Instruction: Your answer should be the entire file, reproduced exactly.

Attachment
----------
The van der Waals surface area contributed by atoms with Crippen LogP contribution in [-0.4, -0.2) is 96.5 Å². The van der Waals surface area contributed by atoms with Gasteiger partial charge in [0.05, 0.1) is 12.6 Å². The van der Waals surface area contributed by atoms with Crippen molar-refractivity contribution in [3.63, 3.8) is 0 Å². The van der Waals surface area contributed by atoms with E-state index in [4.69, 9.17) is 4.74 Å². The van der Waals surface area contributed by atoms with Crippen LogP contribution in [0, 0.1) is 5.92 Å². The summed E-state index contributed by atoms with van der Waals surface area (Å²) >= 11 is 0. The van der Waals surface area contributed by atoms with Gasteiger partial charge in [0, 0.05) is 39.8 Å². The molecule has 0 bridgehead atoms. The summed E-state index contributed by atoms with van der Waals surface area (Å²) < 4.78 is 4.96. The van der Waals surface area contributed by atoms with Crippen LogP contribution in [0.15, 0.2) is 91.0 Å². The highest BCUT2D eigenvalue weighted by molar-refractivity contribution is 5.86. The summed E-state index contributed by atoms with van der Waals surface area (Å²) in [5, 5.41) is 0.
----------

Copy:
The van der Waals surface area contributed by atoms with Crippen LogP contribution in [-0.4, -0.2) is 96.5 Å². The van der Waals surface area contributed by atoms with Gasteiger partial charge in [0.05, 0.1) is 12.6 Å². The van der Waals surface area contributed by atoms with Crippen molar-refractivity contribution in [3.63, 3.8) is 0 Å². The van der Waals surface area contributed by atoms with E-state index in [4.69, 9.17) is 4.74 Å². The van der Waals surface area contributed by atoms with Crippen LogP contribution in [0, 0.1) is 5.92 Å². The summed E-state index contributed by atoms with van der Waals surface area (Å²) >= 11 is 0. The van der Waals surface area contributed by atoms with Gasteiger partial charge in [0, 0.05) is 39.8 Å². The molecule has 0 bridgehead atoms. The summed E-state index contributed by atoms with van der Waals surface area (Å²) < 4.78 is 4.96. The van der Waals surface area contributed by atoms with Crippen LogP contribution in [0.15, 0.2) is 91.0 Å². The highest BCUT2D eigenvalue weighted by molar-refractivity contribution is 5.86. The summed E-state index contributed by atoms with van der Waals surface area (Å²) in [5, 5.41) is 0.